Sri Lankan party unhappy with Indian medical unit’s presence

March 17th, 2009 - 6:36 pm ICT by IANS  

Colombo, March 17 (IANS) Sri Lanka’s radical Marxist party Tuesday raised concern in parliament over the presence of a full-fledged Indian medical unit in the country to treat the wounded war-displaced civilians from the north.
The Janatha Vimukthi Peramuna (JVP), known for its anti-Indian stance, has said that the arrival of the 52-member Indian medical team, which also included members from the Indian army’s medical unit, “was posing a threat to the island’s sovereignty, integrity and national security”.

Making a special statement in the island’s 225-member parliament, the JVP’s parliamentary group leader Anurakumara Dissanayake has said that the arrival of the Indian medical team “was portraying a bad picture internationally that Sri Lanka cannot look after its own people”.

The Indian medical team comprising physicians, surgeons, para-medical staff, technical staff and medical equipment reached Pulmoddai, in the eastern port city Trincomalee last week. They have started treating the war-affected displaced civilians in the north from this week.

The team led by Vasanthkumar, a doctor, has establish an emergency medical unit, including a full-fledged hospital, at Pulmoddai, in the eastern Trincomalee district. It aims to supplement the existing medical facilities of the Sri Lanka’s health ministry in that area for the internally displace people (IDP).

Indian diplomatic officials here said that the Indian medical team can function on its own in terms of logistics and medical infrastructures to treat the war-displaced civilians.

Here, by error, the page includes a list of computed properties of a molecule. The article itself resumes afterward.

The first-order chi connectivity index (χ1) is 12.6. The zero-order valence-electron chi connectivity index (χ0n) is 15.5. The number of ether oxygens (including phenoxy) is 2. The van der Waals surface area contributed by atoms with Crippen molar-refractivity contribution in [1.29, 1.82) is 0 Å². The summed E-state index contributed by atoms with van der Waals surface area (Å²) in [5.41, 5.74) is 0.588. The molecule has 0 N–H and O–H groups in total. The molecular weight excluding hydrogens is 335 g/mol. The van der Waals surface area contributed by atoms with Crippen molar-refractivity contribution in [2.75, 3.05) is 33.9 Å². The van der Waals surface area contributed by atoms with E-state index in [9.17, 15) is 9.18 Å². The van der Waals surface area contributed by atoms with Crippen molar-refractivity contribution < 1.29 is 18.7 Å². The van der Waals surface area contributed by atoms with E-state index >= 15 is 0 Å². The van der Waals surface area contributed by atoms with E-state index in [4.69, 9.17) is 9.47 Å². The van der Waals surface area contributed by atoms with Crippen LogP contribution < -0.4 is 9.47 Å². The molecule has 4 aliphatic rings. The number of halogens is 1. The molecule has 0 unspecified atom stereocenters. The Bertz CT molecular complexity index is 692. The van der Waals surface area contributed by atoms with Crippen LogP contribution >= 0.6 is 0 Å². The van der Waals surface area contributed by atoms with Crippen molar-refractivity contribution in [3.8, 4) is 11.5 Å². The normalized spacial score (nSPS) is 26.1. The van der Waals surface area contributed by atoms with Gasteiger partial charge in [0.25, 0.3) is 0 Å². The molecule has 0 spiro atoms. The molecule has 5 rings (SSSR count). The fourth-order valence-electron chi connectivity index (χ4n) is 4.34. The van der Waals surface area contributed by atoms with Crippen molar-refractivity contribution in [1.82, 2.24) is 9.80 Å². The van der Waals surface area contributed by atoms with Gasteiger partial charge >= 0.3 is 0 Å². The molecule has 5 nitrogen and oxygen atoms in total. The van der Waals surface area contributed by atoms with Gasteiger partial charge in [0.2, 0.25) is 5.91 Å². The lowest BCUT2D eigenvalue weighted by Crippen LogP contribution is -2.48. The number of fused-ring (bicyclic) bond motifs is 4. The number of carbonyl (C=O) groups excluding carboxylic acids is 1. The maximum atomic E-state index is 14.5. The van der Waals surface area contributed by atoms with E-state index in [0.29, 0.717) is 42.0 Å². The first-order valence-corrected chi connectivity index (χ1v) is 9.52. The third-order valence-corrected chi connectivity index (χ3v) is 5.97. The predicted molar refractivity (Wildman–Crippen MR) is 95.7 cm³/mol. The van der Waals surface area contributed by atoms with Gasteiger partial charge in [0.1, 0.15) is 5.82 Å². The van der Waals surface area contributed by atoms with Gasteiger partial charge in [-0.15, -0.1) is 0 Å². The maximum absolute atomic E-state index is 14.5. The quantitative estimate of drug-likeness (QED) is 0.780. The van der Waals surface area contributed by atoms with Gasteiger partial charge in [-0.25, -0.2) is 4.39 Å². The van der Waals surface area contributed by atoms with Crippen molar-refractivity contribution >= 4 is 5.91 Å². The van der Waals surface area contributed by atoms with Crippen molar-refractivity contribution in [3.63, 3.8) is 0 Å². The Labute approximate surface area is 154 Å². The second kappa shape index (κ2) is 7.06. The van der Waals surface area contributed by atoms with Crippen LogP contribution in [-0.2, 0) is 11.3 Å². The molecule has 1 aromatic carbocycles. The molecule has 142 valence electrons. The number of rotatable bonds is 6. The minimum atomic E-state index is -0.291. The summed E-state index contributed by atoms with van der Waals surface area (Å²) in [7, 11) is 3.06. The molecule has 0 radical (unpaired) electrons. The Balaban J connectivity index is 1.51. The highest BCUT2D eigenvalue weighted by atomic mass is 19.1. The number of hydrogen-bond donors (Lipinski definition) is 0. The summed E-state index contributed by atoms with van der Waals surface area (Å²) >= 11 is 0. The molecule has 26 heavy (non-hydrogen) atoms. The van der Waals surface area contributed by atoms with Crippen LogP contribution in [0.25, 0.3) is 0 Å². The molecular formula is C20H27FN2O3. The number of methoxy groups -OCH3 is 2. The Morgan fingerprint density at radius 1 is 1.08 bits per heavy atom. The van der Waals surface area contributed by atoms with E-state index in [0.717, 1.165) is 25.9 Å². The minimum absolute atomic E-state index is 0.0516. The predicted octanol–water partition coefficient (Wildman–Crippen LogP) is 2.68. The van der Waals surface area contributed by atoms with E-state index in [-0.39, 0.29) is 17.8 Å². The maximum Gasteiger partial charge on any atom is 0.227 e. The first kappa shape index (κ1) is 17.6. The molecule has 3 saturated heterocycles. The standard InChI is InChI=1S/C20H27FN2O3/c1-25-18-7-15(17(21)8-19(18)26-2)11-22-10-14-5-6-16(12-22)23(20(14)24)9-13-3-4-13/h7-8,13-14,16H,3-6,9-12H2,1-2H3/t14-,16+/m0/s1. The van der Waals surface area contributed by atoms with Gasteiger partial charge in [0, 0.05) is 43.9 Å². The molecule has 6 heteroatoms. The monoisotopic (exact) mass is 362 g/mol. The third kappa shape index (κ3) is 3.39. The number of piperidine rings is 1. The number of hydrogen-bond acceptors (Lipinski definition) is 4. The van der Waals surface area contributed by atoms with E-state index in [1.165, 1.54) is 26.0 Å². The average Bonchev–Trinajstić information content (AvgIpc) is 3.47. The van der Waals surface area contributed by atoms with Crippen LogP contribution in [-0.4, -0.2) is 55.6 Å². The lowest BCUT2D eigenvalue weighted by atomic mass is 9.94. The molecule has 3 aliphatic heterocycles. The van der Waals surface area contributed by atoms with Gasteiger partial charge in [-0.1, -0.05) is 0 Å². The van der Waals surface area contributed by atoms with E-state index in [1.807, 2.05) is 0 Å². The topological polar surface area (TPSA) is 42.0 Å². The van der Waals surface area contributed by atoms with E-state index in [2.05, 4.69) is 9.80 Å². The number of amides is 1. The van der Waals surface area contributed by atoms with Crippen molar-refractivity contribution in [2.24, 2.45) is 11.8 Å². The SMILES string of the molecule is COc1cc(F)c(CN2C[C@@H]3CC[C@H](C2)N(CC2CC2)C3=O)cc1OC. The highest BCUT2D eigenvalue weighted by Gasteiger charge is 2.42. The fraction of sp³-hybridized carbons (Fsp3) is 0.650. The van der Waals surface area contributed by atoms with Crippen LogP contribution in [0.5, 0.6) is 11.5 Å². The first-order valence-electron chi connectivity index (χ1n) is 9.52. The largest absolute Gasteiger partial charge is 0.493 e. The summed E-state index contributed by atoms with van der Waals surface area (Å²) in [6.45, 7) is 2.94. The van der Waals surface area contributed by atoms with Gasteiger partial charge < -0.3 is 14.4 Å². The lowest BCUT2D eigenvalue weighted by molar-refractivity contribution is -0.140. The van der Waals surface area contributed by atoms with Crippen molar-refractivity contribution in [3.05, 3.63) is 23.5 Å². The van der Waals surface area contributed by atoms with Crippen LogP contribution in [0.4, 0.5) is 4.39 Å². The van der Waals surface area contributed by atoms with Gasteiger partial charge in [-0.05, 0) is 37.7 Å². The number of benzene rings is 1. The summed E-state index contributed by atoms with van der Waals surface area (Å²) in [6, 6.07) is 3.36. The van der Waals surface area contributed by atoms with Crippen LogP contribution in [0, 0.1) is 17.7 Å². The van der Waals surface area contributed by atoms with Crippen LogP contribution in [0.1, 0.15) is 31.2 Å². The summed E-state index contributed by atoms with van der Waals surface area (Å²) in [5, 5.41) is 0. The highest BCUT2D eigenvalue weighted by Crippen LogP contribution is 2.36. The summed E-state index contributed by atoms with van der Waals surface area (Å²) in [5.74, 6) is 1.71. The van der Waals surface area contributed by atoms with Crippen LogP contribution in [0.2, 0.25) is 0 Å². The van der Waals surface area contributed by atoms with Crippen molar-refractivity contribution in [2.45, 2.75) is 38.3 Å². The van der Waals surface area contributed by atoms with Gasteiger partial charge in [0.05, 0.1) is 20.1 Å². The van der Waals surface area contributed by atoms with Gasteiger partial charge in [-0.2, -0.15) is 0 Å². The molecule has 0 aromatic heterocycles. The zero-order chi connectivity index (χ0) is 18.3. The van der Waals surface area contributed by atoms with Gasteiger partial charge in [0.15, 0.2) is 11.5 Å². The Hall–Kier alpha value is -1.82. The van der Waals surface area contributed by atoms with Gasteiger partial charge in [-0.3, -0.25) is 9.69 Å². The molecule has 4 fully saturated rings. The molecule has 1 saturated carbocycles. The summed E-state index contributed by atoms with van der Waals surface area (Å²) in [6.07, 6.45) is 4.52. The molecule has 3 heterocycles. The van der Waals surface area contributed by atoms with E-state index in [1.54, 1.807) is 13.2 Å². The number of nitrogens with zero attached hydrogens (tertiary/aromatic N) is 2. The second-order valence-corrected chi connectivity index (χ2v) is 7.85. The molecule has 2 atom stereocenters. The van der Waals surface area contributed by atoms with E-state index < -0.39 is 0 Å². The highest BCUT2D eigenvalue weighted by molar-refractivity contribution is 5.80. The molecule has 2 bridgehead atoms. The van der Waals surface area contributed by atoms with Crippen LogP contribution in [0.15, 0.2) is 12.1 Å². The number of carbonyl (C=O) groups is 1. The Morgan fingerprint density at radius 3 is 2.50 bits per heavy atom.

The JVP parliamentarian has also asked the government whether it has granted permission to India to set up a hospital in Pulmoddai, highlighting the fact the Indian medical team included members of the Indian armed forces.

Replying to the queries, Minister for Healthcare and Nutrition Nimal Sripala de Silva has told the house that the fears and theories expressed by the JVP were nothing but “the figment of their own imagination”.

Stressing that helping the internally displaced people “is the sole responsibility of the government of Sri Lanka and not anybody else”, the health minister has said India as a friendly neighbour has been “so kind enough to assist” the island nation in the time of need.

He said that the presence of the Indian medical team would not affect the island’s sovereignty by any means and added that it was very common in any part of the world that the relief assistance team of this nature would comprise some members of the armed forces.

Over 35,000 people from the Liberation Tigers of Tamil Eelam-held areas in Mullaitivu district have fled the war-zone and entered the government-held areas since the beginning of 2009. Most of them are being housed at welfare centres and transit camps in the northern Vavuniya town.

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